It's my well-informed opinion that the more room left for serendipitous encounters, fated exchanges, and unexpected friendships, the better. So, when I book tickets (whether it was my first trip abroad or a trip back to someplace I know I love) I do try to do two things: 1) Book a one-way ticket, and 2) Book the hostel with the best balance of great reviews/cheaper price, in the biggest co-ed dorm room.
(Real-life travel sistas I met at a hostel in Budapest and followed to Prague).
I am, obviously, not big on planning. Definitely not "a planner". It's nice to know where I'm staying before I arrive somewhere, but I've met people who don't even plan that.
The tickets I book depend on exchange rate, flight prices, and night life. The better the exchange rate, the cheaper the flight, and the better the night life makes for the perfect travel destination for young people from all over. This city will likely have free walking tours, pub crawls, cheap beer, and low-cost/no-cost entrance for historical sites.
When I check into a hostel, I leave my backpack in my room and head straight to get a beer in the common area. Sit at a table by yourself, make eye contact with the other strangers doing the same, lean over to say hi and invite yourself into the interaction. It will be obvious who wants to hang out and who doesn't.
One of my absolute favorite things about hostels is that you get a taste for the people around you and you do not have to hang out with people you do not like. You've been talking to someone for an hour and the interaction turns sour? Call them out, turn around and start talking to the person at the next table over. I don't owe anyone my time in hostels. They're designed so that I have a large chance of meeting people I will enjoy hanging out with, so I take advantage of that.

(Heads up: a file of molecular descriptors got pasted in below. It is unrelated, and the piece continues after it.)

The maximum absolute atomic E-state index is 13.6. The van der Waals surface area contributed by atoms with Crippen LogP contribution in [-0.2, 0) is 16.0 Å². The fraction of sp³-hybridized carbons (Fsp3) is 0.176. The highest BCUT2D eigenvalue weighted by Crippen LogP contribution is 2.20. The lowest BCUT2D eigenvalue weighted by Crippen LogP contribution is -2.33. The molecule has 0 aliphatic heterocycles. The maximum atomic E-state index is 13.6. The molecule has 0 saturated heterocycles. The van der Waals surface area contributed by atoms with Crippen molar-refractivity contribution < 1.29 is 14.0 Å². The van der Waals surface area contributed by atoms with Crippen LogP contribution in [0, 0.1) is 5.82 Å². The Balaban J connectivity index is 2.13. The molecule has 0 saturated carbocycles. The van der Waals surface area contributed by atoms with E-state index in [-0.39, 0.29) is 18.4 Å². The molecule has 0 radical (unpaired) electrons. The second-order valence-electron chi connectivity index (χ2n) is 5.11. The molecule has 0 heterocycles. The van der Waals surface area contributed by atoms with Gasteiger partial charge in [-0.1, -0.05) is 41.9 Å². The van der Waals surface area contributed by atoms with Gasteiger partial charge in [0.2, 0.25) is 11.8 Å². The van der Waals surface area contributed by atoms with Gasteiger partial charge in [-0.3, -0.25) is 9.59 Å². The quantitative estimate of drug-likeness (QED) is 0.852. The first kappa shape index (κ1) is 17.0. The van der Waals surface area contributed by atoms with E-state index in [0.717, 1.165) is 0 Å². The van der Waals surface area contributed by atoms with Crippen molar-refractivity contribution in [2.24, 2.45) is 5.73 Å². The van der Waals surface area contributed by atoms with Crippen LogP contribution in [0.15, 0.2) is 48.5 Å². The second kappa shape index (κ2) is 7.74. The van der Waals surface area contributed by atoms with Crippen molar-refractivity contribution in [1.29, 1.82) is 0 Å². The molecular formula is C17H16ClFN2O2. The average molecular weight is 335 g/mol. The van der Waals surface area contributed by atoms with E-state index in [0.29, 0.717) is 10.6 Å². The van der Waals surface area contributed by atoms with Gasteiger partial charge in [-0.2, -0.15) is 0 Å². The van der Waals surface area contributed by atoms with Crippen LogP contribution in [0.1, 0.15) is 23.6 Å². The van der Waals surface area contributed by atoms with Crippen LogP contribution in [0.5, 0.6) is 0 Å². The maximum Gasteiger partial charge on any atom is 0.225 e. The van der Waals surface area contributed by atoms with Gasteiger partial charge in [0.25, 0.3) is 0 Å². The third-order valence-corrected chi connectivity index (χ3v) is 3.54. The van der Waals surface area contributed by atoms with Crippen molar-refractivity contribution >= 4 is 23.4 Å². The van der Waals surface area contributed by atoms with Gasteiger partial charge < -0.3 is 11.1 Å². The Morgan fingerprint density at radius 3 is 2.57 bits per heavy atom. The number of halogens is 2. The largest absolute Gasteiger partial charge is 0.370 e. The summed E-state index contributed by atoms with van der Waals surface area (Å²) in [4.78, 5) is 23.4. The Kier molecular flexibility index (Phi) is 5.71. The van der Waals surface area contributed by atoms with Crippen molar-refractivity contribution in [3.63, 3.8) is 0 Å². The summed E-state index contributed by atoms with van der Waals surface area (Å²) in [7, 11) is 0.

And when I meet people I like I follow them out. What are their plans tonight? Or maybe they'll ask me what my plans are. Initiation is liberating because there's no fear of rejection - they don't want to hang out? There's plenty people in the hostel who do. There's a life lesson hidden in hostels everywhere.
(St. Patty's Day (my 21st) spent in Galway, Ireland, with friends I'd just met in hostels).
Yes, unfortunately there is sometimes more to a hostel than life lessons - like bed bugs, lice, and sickness. I've only run across the third, and although I've heard stories of the first two, these things also happen in Airbnbs. One of the worst things I could do for my travel experience is let fear rule my decision making
What if I don't make my (ungodly early) flight/bus/train?
What if I get lost?
What if there are pickpockets?
What if I get hurt?
What if I don't like this/that/the other?
What if I don't have fun?
When I ask myself these questions, I get nervous, stressed-out, and cautious. Say yes now, think later, is my usual policy. There's a line between being stupid and having fun, and it usually blurs when I travel. While these questions are self-preserving and important, they often scare many people (especially Americans) out of traveling.
Family ask us hard and nerve-racking questions, friends from home ask "Are you sure?" and polarized political chatter make us unnecessarily wary of diversity and international travel. By traveling, I'm making an effort to critically analyze the propagandized lenses I am constantly influenced by. Nothing else makes me question my habits/identity quite like travel.
This, of course, is best-case scenario. Sometimes, I get to my hostel at 12:00am after traveling for eight hours, sweat marks damp and visible through my shirt, and hangry. But there's nothing like a group of strangers in the hostel common room to entice me into a life-changing night out that sets the mood for the rest of my stay in that city. Be open to what people unselfishly offer, because people who travel are tied together by a common goal: having a good time.
(What having a good time looks like).